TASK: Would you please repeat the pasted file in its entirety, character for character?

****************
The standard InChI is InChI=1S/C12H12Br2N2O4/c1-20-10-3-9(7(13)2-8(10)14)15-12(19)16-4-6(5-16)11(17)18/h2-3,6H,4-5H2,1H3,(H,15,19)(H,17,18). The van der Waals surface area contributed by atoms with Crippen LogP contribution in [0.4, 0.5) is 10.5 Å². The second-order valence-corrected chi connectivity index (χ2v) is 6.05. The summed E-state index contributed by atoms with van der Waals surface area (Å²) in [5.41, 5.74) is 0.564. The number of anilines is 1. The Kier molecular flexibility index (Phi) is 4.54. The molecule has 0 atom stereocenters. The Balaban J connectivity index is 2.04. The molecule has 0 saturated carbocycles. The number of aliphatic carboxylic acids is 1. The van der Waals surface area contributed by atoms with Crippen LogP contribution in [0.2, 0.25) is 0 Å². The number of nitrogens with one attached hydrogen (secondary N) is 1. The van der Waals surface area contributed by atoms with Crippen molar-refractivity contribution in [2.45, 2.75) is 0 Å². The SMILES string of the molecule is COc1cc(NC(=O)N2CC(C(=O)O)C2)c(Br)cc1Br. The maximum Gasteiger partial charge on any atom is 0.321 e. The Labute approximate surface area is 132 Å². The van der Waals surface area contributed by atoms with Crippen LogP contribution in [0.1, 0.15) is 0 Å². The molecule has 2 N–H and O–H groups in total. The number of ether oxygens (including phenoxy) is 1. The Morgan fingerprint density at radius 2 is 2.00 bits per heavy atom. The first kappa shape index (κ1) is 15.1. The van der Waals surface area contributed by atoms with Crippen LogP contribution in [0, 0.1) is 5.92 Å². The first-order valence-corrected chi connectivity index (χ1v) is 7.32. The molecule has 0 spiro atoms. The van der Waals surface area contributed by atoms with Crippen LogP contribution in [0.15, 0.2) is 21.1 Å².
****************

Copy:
The standard InChI is InChI=1S/C12H12Br2N2O4/c1-20-10-3-9(7(13)2-8(10)14)15-12(19)16-4-6(5-16)11(17)18/h2-3,6H,4-5H2,1H3,(H,15,19)(H,17,18). The van der Waals surface area contributed by atoms with Crippen LogP contribution in [0.4, 0.5) is 10.5 Å². The second-order valence-corrected chi connectivity index (χ2v) is 6.05. The summed E-state index contributed by atoms with van der Waals surface area (Å²) in [5.41, 5.74) is 0.564. The number of anilines is 1. The Kier molecular flexibility index (Phi) is 4.54. The molecule has 0 atom stereocenters. The Balaban J connectivity index is 2.04. The molecule has 0 saturated carbocycles. The number of aliphatic carboxylic acids is 1. The van der Waals surface area contributed by atoms with Crippen LogP contribution in [0.2, 0.25) is 0 Å². The number of nitrogens with one attached hydrogen (secondary N) is 1. The van der Waals surface area contributed by atoms with Crippen molar-refractivity contribution in [2.45, 2.75) is 0 Å². The SMILES string of the molecule is COc1cc(NC(=O)N2CC(C(=O)O)C2)c(Br)cc1Br. The maximum Gasteiger partial charge on any atom is 0.321 e. The Labute approximate surface area is 132 Å². The van der Waals surface area contributed by atoms with Crippen LogP contribution in [0.1, 0.15) is 0 Å². The molecule has 2 N–H and O–H groups in total. The number of ether oxygens (including phenoxy) is 1. The Morgan fingerprint density at radius 2 is 2.00 bits per heavy atom. The first kappa shape index (κ1) is 15.1. The van der Waals surface area contributed by atoms with Crippen LogP contribution in [0, 0.1) is 5.92 Å². The first-order valence-corrected chi connectivity index (χ1v) is 7.32. The molecule has 0 spiro atoms. The van der Waals surface area contributed by atoms with Crippen LogP contribution in [0.15, 0.2) is 21.1 Å².